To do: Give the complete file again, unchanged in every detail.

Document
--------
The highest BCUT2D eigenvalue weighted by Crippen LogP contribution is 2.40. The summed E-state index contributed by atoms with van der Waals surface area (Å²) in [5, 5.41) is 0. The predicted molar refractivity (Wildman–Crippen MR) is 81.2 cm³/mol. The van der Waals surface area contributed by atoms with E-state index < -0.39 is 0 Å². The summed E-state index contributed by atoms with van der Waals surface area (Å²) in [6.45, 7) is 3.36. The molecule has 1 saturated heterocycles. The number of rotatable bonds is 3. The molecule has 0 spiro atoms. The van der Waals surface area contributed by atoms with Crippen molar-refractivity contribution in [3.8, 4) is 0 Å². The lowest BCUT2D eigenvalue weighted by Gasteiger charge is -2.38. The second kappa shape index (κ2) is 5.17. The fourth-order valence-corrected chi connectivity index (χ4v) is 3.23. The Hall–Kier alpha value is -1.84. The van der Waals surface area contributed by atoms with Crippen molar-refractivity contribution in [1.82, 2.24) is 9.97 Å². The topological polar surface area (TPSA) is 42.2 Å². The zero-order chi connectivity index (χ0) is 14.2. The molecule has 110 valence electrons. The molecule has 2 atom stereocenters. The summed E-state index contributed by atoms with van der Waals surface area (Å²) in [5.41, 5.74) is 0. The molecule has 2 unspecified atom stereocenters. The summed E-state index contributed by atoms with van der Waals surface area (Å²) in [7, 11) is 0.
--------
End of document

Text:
The highest BCUT2D eigenvalue weighted by Crippen LogP contribution is 2.40. The summed E-state index contributed by atoms with van der Waals surface area (Å²) in [5, 5.41) is 0. The predicted molar refractivity (Wildman–Crippen MR) is 81.2 cm³/mol. The van der Waals surface area contributed by atoms with E-state index < -0.39 is 0 Å². The summed E-state index contributed by atoms with van der Waals surface area (Å²) in [6.45, 7) is 3.36. The molecule has 1 saturated heterocycles. The number of rotatable bonds is 3. The molecule has 0 spiro atoms. The van der Waals surface area contributed by atoms with Crippen molar-refractivity contribution in [3.8, 4) is 0 Å². The lowest BCUT2D eigenvalue weighted by Gasteiger charge is -2.38. The second kappa shape index (κ2) is 5.17. The fourth-order valence-corrected chi connectivity index (χ4v) is 3.23. The Hall–Kier alpha value is -1.84. The van der Waals surface area contributed by atoms with Crippen molar-refractivity contribution in [1.82, 2.24) is 9.97 Å². The topological polar surface area (TPSA) is 42.2 Å². The zero-order chi connectivity index (χ0) is 14.2. The molecule has 110 valence electrons. The molecule has 2 atom stereocenters. The summed E-state index contributed by atoms with van der Waals surface area (Å²) in [5.41, 5.74) is 0. The molecule has 2 unspecified atom stereocenters. The summed E-state index contributed by atoms with van der Waals surface area (Å²) in [7, 11) is 0.